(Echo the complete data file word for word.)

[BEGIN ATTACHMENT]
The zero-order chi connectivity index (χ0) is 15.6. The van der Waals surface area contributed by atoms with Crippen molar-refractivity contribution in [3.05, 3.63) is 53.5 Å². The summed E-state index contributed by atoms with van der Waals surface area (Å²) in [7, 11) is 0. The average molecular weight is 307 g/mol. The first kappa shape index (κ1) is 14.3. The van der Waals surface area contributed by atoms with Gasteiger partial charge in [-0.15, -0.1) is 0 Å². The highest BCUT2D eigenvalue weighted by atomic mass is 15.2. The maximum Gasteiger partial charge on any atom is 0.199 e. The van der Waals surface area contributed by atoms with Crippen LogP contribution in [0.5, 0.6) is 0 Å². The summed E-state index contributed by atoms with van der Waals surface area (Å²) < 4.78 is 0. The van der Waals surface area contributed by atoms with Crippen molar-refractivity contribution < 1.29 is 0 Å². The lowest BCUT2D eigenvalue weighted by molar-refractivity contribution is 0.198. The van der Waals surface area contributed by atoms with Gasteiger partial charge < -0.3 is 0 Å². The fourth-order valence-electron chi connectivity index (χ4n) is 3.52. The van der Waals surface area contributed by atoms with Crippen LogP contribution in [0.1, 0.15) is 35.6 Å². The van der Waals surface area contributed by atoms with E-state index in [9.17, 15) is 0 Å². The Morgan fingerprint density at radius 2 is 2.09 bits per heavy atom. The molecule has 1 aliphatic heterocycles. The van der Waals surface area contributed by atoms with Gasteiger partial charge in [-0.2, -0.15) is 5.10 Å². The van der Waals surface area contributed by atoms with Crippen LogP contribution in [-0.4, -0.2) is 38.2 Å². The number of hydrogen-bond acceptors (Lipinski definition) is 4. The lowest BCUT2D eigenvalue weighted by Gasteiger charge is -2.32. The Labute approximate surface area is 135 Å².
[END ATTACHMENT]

The zero-order chi connectivity index (χ0) is 15.6. The van der Waals surface area contributed by atoms with Crippen molar-refractivity contribution in [3.05, 3.63) is 53.5 Å². The summed E-state index contributed by atoms with van der Waals surface area (Å²) in [7, 11) is 0. The average molecular weight is 307 g/mol. The first kappa shape index (κ1) is 14.3. The van der Waals surface area contributed by atoms with Gasteiger partial charge in [-0.15, -0.1) is 0 Å². The highest BCUT2D eigenvalue weighted by atomic mass is 15.2. The maximum Gasteiger partial charge on any atom is 0.199 e. The van der Waals surface area contributed by atoms with Crippen LogP contribution in [0.5, 0.6) is 0 Å². The summed E-state index contributed by atoms with van der Waals surface area (Å²) < 4.78 is 0. The van der Waals surface area contributed by atoms with Crippen molar-refractivity contribution < 1.29 is 0 Å². The lowest BCUT2D eigenvalue weighted by molar-refractivity contribution is 0.198. The van der Waals surface area contributed by atoms with Gasteiger partial charge < -0.3 is 0 Å². The fourth-order valence-electron chi connectivity index (χ4n) is 3.52. The van der Waals surface area contributed by atoms with Crippen LogP contribution in [0.1, 0.15) is 35.6 Å². The van der Waals surface area contributed by atoms with E-state index in [9.17, 15) is 0 Å². The Morgan fingerprint density at radius 2 is 2.09 bits per heavy atom. The molecule has 1 aliphatic heterocycles. The van der Waals surface area contributed by atoms with Gasteiger partial charge in [-0.2, -0.15) is 5.10 Å². The van der Waals surface area contributed by atoms with Crippen LogP contribution in [-0.4, -0.2) is 38.2 Å². The number of hydrogen-bond acceptors (Lipinski definition) is 4. The lowest BCUT2D eigenvalue weighted by Gasteiger charge is -2.32. The Labute approximate surface area is 135 Å².